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Industry Snapshots

by Tim O'Neill  timothy.oniell@state.mn.us  and Dave Senf  david.senf@state.mn.us
February 2020

Miscellaneous Store Retailers – NAICS 453

With just under 300,000 jobs, Retail Trade is Minnesota’s third largest-employing industry sector. One of every 10 jobs in the state falls in Retail Trade. With 12 in-depth subsectors, however, this broad industry rewards closer looks at any subsector that hooks you. We chose Miscellaneous Store Retailers.

With “miscellaneous” in its title, you can bet on Miscellaneous Store Retailers being a catch-all for retail industries that don’t quite fit in with the other 11 subsectors. According to the North American Industrial Classification System (NAICS), this sector includes stores with unique characteristics: florists, art dealers, pet and pet supplies stores, tobacco stores, used book stores, thrift shops, and, among other things, hot tub stores. While certainly unique and varied, Miscellaneous Store Retailers is a relatively small subsector of Retail Trade. As of the third quarter, 2019, there were 2,032 Miscellaneous Store Retailer establishments in the State of Minnesota supplying just under 14,000 jobs. As such, this subsector accounted for under 5 percent of Retail Trade’s total employment in the state (see Table 1).

Table 1. Miscellaneous Store Retailer Employment in Minnesota, Q3 2019

Industry

Number of Firms

Number of Jobs

Share

Q3 2014 – Q3 2019
Job Change

Average
Annual Wage

Total, All Industries

180,007

2,914,501

100.0%

+166,300 (+6.1%)

$57,564

Retail Trade

13,300

292,234

10.0%

+1,242 (+0.4%)

$31,148

Miscellaneous Store Retailers

2,032

13,965

4.8%

-2,942 (-17.4%)

$26,364

Other Miscellaneous Store Retailers

1,105

6,219

44.5%

-840 (-11.9%)

$29,900

Office Supplies, Stationary, and Gift Stores

392

3,749

26.8%

-1,642 (-30.5%)

$28,600

Used Merchandise Stores

287

2,849

20.4%

-478 (-14.4%)

$20,280

Florists

248

1,147

8.2%

+18 (+1.6%)

$15,288

Source: DEED Quarterly Census of Employment and Wages (QCEW)

Trends

Recent and historical employment trends point to weakness for Miscellaneous Store Retailers in Minnesota. Over the past 15 years, between the third quarters of 2004 and 2019, this subsector lost over 6,200 jobs, contracting by 30.8 percent. For reference, total Retail Trade employment in the state contracted by 3.4 percent between the third quarters of 2004 and 2019 (see Figure 1). Total employment in the state expanded by 11.5 percent during that period of time.

 Figure 1. Miscellaneous Stores Retailers Employment Trends in Minnesota

The Great Recession also took place over the span of those 15 years, and Retail Trade employment and Miscellaneous Store Retailers employment contracted by 7.2 percent and 11.1 percent, respectively. More recently, between the third quarters of 2014 and 2019, employment in Miscellaneous Store Retailers has continued to experience some weakness. Office Supplies, Stationary, and Gift Stores has been hit especially hard, losing over 1,600 jobs during these past five years of available employment data. Miscellaneous Stores Retailers, as a whole, lost over 2,900 jobs during this period of time (see Table 1).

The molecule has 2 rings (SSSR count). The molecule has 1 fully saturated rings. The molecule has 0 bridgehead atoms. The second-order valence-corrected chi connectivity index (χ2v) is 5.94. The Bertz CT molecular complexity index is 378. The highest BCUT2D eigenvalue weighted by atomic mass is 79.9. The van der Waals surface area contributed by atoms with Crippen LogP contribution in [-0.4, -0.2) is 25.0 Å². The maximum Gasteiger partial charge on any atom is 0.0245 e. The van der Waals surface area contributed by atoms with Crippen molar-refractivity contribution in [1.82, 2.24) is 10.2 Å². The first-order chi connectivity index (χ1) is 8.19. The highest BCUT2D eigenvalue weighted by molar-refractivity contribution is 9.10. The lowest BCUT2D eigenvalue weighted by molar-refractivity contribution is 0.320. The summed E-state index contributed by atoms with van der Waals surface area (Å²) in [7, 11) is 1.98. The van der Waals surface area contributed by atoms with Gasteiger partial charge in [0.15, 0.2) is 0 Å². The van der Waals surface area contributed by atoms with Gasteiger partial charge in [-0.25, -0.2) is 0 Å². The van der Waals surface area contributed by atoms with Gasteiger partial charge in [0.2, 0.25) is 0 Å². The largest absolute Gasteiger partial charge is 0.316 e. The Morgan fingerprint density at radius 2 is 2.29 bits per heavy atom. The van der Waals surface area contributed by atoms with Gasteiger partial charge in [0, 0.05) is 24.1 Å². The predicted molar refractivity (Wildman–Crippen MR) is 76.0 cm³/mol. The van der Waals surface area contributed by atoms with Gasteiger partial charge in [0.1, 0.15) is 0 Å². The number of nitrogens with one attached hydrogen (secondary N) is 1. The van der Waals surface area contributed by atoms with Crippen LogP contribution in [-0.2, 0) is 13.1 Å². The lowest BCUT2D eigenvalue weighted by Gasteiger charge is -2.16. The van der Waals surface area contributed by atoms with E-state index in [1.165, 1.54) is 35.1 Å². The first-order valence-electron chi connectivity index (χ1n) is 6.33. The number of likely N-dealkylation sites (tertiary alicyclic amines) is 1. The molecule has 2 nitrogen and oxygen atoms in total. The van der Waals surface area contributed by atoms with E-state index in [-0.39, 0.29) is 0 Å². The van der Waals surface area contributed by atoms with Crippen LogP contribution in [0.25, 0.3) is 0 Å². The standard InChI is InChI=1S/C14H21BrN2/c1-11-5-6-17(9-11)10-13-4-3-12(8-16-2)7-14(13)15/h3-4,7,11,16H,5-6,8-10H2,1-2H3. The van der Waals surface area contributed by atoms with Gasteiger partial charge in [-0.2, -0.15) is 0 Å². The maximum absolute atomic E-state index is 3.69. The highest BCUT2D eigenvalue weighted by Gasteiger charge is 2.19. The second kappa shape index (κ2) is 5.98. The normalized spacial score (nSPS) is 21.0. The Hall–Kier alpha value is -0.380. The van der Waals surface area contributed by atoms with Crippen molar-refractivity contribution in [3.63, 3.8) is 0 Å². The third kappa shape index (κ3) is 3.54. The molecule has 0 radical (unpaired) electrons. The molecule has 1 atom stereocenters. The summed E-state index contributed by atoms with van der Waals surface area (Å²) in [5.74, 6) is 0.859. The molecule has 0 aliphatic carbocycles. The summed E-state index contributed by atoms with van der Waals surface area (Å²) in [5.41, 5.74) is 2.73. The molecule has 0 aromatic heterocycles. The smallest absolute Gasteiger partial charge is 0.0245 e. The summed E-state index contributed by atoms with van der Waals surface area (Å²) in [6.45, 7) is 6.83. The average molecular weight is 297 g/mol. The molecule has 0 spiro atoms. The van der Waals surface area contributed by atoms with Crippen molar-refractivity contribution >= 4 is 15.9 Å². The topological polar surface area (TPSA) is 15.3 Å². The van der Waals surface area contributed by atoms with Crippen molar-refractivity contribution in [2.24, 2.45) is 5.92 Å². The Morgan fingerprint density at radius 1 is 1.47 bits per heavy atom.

Motion Picture and Sound Recording Industries – NAICS 512

The major industry sector Information is a varied and often misunderstood sector. Essentially this sector comprises establishments engaged in producing and distributing information and cultural products, providing the means to transmit or distribute these products as well as data or communications, and processing data.

Motion Picture and Sound Recording Industries is one of six subsectors in the Information industry. More specifically, establishments in Motion Picture and Sound Recording Industries are involved in the production and distribution of, you guessed it, motion pictures and sound recordings. These processes are typically complex, involving establishments that are tasked with contracting with performers, creating the film or sound content, and providing technical post-production services. Specific in-depth industries in this sector include Motion Picture and Video Production, Motion Picture and Video Distribution, Motion Picture Theaters (except Drive-Ins), Drive-In Motion Picture Theaters, Teleproduction and Other Postproduction Services, Music Publishers, Sound Recording Studios, and Record Production and Distribution. More than 90 percent of Minnesota’s employment in Motion Picture and Sound Recording Industries is in Motion Picture and Video Industries (mainly movie theaters) with less than 10 percent in Sound Recording Industries.

In the State of Minnesota there were 362 Motion Picture and Sound Recording Industries establishments supplying just over 4,000 jobs during the third quarter of 2019. As such, this industry is relatively small, accounting for about 8 percent of the state’s total Information employment which itself only accounts for about 2 percent of the state’s total employment (see Table 1).

Table 2. Motion Picture and Sound Recording Industries Employment in Minnesota, Q3 2019

Industry

Number of Firms

Number of Jobs

Share of
Total Jobs

Q3 2014 – Q3 2019
Job Change

Average
Annual Wage

Total, All Industries

180,007

2,914,501

100.0%

166,300 (6.1%)

$57,564

Information

4,261

50,988

1.7%

-5,781 (-10.2%)

$76,128

Publishing Industries (except Internet)

1,160

19,664

38.6%

-1,199 (-5.7%)

$82,784

Telecommunications

742

11,405

22.4%

-2,263 (-16.6%)

$78,312

Internet Service Providers, Web Search Portals, and Data Processing Services

631

6,297

12.3%

-1,474 (-19.0%)

$104,260

Other Information Services

1,148

5,692